Sometimes It Really Is Me

There are definitely moments in life when we all ask ourselves ‘is it me?’  When suddenly everything seems to go wrong, every word is misunderstood, every gesture is taken in the wrong way –we have to ask ourselves, ‘is it me?’

Personally, I try to notice patterns and trends in my life and when I end up asking myself if it’s me, the answer is usually ‘yes.’  I can easily be well in control of how I present myself or just as easily wear my shirt (or dress) inside out and be unaware.  There are times I have tried on clothes in the store and couldn’t quite figure out how the straps are supposed to work.  When I emerged from the change room, the saleswoman remarked on how creative I was by wearing it that way.  She thought it was great, I felt ridiculous and stood at a crossroads.  Do I say ‘thank you’ or do I ask her how it should be worn?  Is there a set and prescribed way to do everything? Are accidents welcomed or is every accident, in fact, an authentic expression of who we are and how we think?  If so, of course we would get that particular thing wrong.  I once had a fashion expert tell me that I dress the way I do because I live inside my head.  I’m not sure how anyone would not live inside their heads…can’t get my head around that…so, indeed, it’s me.

I think about that question of having things go wrong in our lives, seemingly in waves of recurrence, and the things we try to do ‘correctly’ and then can’t.  The beauty of it is that we’re all in the same boat –it happens to all of us.  In fact, it’s part of the human condition and therefore timeless and so we find it central to the book of Kohelet, Ecclesiates, the book we are to read on the holiday of Sukkot.

One of the names for Sukkot is ‘Chag Ha’Asif’, the Holiday of the Gathering, clearly referring to the harvest that is part of the holiday.  Interestingly, the word Kohelet translates as ‘The Gatherer’, and is the way Solomon refers to himself as the narrator.  It starts with a famous verse everyone has heard (and then sighs): “Vanity of vanity, all is in vain”, the classic Biblical citation for ‘whatever’ or ‘why bother’ or ‘if I’m only going to sleep in my bed again tonight, why should I bother making it in the morning?’  Kohelet continues by concluding over and over “there is nothing new under the sun”…(sigh).

Because we understand “all is in vain” as the concluding statement, the tone of the book becomes very depressing and sad.  If nothing I do matters, if it’s all in vain anyway, why do I bother to invest myself?   But, what if it weren’t the conclusion but the introduction?

The word being repeated in Hebrew, translated as ‘vanity’, is the word ‘hevel’ (“hevel havalim, hakol hevel”).  I don’t think it’s a coincidence that the first time we see this word is in Genesis, it is the name of Eve’s second child: Abel (Hevel).  Abel is killed by his brother Cain, for no good reason and with no formed intent to harm.  It is the first death in the Torah, the first victim, the first broken human being.  What if Kohelet is saying that our starting point in life is to recognize we are all Abel (“hakol hevel”) –we have all been hurt, we have all felt broken and we have all had moments when someone we loved wounded us deeply even though they didn’t intend to.  It is not where we all arrive, it is where we all start.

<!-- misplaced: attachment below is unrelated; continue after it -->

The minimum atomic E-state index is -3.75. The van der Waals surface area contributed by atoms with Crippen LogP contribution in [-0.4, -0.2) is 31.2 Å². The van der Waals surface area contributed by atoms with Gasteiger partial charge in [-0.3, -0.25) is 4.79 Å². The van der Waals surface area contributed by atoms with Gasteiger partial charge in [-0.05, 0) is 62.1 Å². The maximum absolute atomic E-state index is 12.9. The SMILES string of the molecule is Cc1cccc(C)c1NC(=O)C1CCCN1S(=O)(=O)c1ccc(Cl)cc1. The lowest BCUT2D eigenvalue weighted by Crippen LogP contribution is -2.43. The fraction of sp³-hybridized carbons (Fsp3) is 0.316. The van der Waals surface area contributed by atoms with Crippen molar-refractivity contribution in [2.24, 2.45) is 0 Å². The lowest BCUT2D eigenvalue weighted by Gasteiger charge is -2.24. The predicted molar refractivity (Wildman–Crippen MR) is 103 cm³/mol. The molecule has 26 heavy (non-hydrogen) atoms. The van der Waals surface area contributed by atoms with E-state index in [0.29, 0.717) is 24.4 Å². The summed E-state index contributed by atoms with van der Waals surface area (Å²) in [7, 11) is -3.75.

Sharing instances of human frailty connect us and can produce some of our most powerful steps forward, or we conclude we are weak and therefore a life is lived in vain.  It is not the conclusion that the book is presenting, it is the challenge.

So why would we read it on Sukkot?  Another name for Sukkot (yes, it is the holiday with a whole list of names) is ‘Zman Simchatainu’, ‘the Time of Our Joy’.  Interestingly, the book of Kohelet concludes by saying that if there is nothing new under the sun, what is the point?  The point is to live a life where we find joy from within what already exists.  The change lies within us, not around us.  Now it makes perfect sense that we would read Kohelet during Sukkot.  In the moments when I conclude that, in fact, the problem is me, why can’t I figure out how simple straps on a dress should work?  Why have my children appointed one of them to look me over before any public lecture (check list of what shouldn’t be tucked into what and that clothes are right side in and price tags are gone) –it is who I am, there will be nothing new under the sun.  The things that are in vain are the moments we could waste by not recognizing we all get things wrong.  Sometimes it’s major, sometimes it’s minor, sometimes we hurt ourselves and sometimes we hurt others when we only meant to have a good day.  We are all Abel and then Sukkot reminds us to listen to the end of Kohelet: now find the joy!

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